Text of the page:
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Greece’s Mazi Farm | Letter from an Agroecological Farm

#1: Greece’s Mazi Farm | Letter from an Agro-ecological Farm

“If I started to tell you about the time that an Englishwoman, a Welshman and a Frenchman all got together to start a farm in Greece, you’d be forgiven if you thought it was the start of a joke. But in fact, that’s exactly what happened on a farm on the little known Greek island of Euboea almost exactly a year ago today where, if you come up the hillside on the outskirts of a sleepy village called Styra, you’ll find an unlikely group of people trying to farm in an even more unlikely place.”

Click here to read the Full Article

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 #2: Mimicking Natural Processes in Greece

Walking around Mazi farm, between a mix of trees and plants of all shapes and sizes, from pomegranates, to grapes, to eucalyptus, it becomes quickly apparent that this way of doing things is a far cry from the miles of monoculture crops we’ve come to associate with conventional farms. You’d be forgiven for wondering how this seemingly chaotic system came into place, but there is method in the madness! And it’s this farm design that I want to talk about here for you today.

Mazi Farm is what we would call a successional stratified agroforestry farm, rooted in the principles of ecology and inspired by syntropic agriculture, a concept pioneered by Ernst Gotch through his farm in Brazil.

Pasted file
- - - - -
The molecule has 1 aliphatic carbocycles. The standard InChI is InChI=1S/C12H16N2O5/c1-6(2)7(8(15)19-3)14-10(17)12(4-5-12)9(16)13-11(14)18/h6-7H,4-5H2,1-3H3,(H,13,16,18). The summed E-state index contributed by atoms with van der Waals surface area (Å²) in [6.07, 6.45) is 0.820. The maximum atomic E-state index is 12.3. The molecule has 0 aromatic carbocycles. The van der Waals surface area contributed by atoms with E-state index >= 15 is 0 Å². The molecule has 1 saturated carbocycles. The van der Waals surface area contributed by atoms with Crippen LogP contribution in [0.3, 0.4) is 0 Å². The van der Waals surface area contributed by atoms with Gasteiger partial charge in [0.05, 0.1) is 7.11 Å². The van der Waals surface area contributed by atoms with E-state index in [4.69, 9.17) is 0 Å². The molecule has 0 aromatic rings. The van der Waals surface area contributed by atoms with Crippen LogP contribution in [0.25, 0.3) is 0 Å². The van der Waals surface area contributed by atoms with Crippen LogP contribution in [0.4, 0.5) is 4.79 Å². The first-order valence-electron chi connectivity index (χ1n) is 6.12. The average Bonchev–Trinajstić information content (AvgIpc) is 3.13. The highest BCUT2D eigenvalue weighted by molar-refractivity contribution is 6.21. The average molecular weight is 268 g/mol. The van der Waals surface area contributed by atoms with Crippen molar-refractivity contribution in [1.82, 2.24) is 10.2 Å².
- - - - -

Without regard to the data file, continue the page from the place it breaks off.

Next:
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Spring Update from Greece’s Mazi Farm

The last couple of months have brought a cold snap to our island. People rarely think of the Mediterranean winter, but our farm has been unrecognisable as for the first time we have seen our land covered in snow! Who would’ve thought the closest we’d get to a white Christmas would be in Greece! As well as making the place look beautiful, the cold weather has given us some welcome respite and a bit of downtime to get cracking with some planning for Spring. Unlike elsewhere, farming in Greece means that we have a near year-round growing season. This may have its benefits agriculturally, but means that it can sometimes be difficult to squeeze in that all-important planning, as well as reflecting on the ups and downs of our first year together on the farm, so we’re more than happy to take the chance when the opportunity arises!

Click here to read the Full Article

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Tash & Etienne, our dedicated team members feature in the latest french Regain Magazine.

«Mazi, en grec, signifie "ensemble", car nous pensons que ce n'est qu'ensemble avec tout type de connaissances et de personnes que nous pouvons créer un système véritablement durable et meilleur pour tous.» Sur le terrain, Tash développe un programme de contrôle et et sit les changements de la qualité et la biodiversité du sol. Quant à Étienne, il cherche les meilleurs techniques d'intégration d'une production de légumes au sein du climat méditerranéen. A travers l'agronomie et la biologie, ils tentent de comprendre au mieux les écosystèmes et prennent la nature comme alliée plutôt qu'en ennemie. Pour pallier la monoculture, il leur semble nécessaire d'associer cultures et principes de succession naturelle afin de régénérer les biotopes.